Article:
One of my first blog posts, in 1994, was an appeal to IBM and Apple to work together to offer an alternative to Microsoft.
I felt that IBM wasn't going to make it with their OS/2, and the Macintosh needed more than Apple could provide. I wanted IBM to make Macs. Instead of three major OSes, let's try to have two. Realizing that if that wasn't going to happen we'd probably end up with just one.
Now, in 2011, it appears that Firefox is dependent on a competitor for its funding. Google, whose search engine provides their money, might not want to fund a competitor to Chrome.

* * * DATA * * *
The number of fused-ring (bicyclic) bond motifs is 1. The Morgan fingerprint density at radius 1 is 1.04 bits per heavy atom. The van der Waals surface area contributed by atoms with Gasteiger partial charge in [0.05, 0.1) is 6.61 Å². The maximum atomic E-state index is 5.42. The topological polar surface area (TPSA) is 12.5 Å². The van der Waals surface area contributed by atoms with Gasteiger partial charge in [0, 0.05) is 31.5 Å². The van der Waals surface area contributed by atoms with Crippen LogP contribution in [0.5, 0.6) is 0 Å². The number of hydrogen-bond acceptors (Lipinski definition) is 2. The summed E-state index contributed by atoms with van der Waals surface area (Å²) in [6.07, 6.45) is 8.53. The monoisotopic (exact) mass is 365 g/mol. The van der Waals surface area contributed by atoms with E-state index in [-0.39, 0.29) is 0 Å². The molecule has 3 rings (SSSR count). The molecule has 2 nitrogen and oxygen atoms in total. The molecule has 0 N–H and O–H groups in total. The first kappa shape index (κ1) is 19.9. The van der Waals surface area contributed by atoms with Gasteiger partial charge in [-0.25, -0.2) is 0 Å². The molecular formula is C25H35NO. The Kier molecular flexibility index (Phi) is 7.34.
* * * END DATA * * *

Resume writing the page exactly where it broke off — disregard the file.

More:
Firefox appears to be walking away from its corporate users, so it's a perfect opportunity for a company such as IBM or Microsoft (or both) to step in and provide the development money that Google was providing. Of course Microsoft would have to build on Firefox instead of their own browser. But we're at a point where it would be better to have one strong competitor than two weak ones. It looks, to me, a lot like 1994 in operating systems.
The people who work at Mozilla probably would not like this, but they are just one possible path for Firefox, which is, after all, open source. All that's required here, it seems, is courage and vision from Microsoft, to manage this.